The quadriceps snip, described in 1983 and expanded upon in 1995 by John Insall, is the most commonly used extensile exposure technique, in large part because it is both relatively straightforward to perform and generally requires no changes to standard postoperative rehabilitation protocol. ,
To perform the quadriceps snip, after completing a medial parapatellar approach and basic mobilization techniques as previously described, identify the junction of the rectus femoris and the quadriceps tendon. Extend the proximal arthrotomy 45 degrees laterally, along the orientation of the fibers of the vastus lateralis, into the muscle belly and through the underlying fascia at the level of the musculotendinous junction. The release of the fibrotic tissue on the undersurface of the vastus lateralis is what makes a significant difference in exposure utilizing this technique. After completion of the procedure, the oblique and vertical portions of the tendon are repaired side to side. If a lateral retinacular release is necessary and performed in addition to the quadriceps snip, the lateral release can be left unrepaired as this may assist in patellar tracking. Postoperatively, patients may immediately progress without any restrictions unless otherwise indicated.
In a review of the various extensile approaches to the knee, Barrack et al. found that utilization of the quadriceps snip in revision TKA demonstrated no disadvantage in clinical outcomes. Of the 123 revision TKAs reviewed, 31 were performed utilizing the quadriceps snip; 2- and 4-year results were comparable to 63 revision TKAs performed using a standard medial parapatellar arthrotomy with regard to postoperative range of motion, extension lag, Knee Society scores, and patient satisfaction. Since outcomes of the medial parapatellar approach and quadriceps snip were equivalent in this series, the groups were combined for comparison with the other approaches described.
Performing a quadriceps snip is generally adequate for relieving sufficient tension off of the soft tissues and providing exposure of the necessary structures and implants for removal and revision. If exposure remains inadequate, the snip may be extended in the form of a V-Y turndown.
Advantages: True extensile exposure, allows for quadriceps lengthening.
Disadvantages: Requires modification of postoperative protocol, possible extensor lag.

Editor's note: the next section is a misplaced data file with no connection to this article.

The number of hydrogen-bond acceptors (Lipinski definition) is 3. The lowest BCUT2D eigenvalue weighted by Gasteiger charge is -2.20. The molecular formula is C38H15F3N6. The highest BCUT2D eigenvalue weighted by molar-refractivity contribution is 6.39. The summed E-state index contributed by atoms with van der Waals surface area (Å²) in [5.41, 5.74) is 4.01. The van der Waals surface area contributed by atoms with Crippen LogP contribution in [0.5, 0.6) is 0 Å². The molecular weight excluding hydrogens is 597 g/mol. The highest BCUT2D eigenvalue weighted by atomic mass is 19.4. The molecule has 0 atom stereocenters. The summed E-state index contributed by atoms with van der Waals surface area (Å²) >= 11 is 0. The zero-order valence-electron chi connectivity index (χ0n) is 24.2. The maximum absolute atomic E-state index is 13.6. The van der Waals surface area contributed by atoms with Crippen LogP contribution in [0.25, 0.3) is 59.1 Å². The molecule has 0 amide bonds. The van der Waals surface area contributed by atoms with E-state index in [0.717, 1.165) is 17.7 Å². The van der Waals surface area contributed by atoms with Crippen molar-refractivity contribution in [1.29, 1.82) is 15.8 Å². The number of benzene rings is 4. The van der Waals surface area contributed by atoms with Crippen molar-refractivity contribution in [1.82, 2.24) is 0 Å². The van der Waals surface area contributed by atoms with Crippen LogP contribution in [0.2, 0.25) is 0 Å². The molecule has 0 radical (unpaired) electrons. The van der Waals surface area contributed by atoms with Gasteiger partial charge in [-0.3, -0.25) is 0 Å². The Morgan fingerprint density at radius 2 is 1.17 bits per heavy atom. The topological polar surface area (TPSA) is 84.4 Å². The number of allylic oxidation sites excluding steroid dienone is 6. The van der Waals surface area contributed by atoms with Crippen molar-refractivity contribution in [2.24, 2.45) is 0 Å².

The V-Y turndown was initially described by Coones and Adams in 1943 and modified by Insall in 1983. , Because of the success of the quadriceps snip in allowing for increased exposure, the V-Y turndown is not a commonly used technique. Specifically, the possible complications of extensor mechanism lag and quadriceps weakness in addition to the requirement of postoperative rehab modifications led to the V-Y turndown being utilized in only the severely ankylosed and stiff knee. More commonly, if a more extensive release is required after the quadriceps snip, the tibial tubercle osteotomy is used (as described later).
To perform the V-Y turndown, after performing the quadriceps snip, extend the incision sharply in the direction of the vastus lateralis. This occurs at an approximately 45-degree angle inferolaterally in the lateral retinaculum, to the level of the tibia. This provides extensile exposure of the knee, which should allow ample space to remove components ( Figs. 7.4 and 7.5 ). This can be repaired directly, or if quadriceps length is necessary, can be closed in a V-Y fashion, although both surgeons and patients should be aware of likely quadriceps weakness in this scenario. Care should be taken to protect the inferior branch of the lateral genicular artery along with the vessels within the remaining fat pad attached to the inferior pole of the patella to avoid devascularization. This lowers the risk of patellar avascular necrosis, which has not been found to occur if preserved. During closure of the V-Y turndown, the apex of the quadriceps tendon must be repaired, but the lateral retinaculum can either be repaired or left untreated, acting as a lateral release to correct patellar maltracking.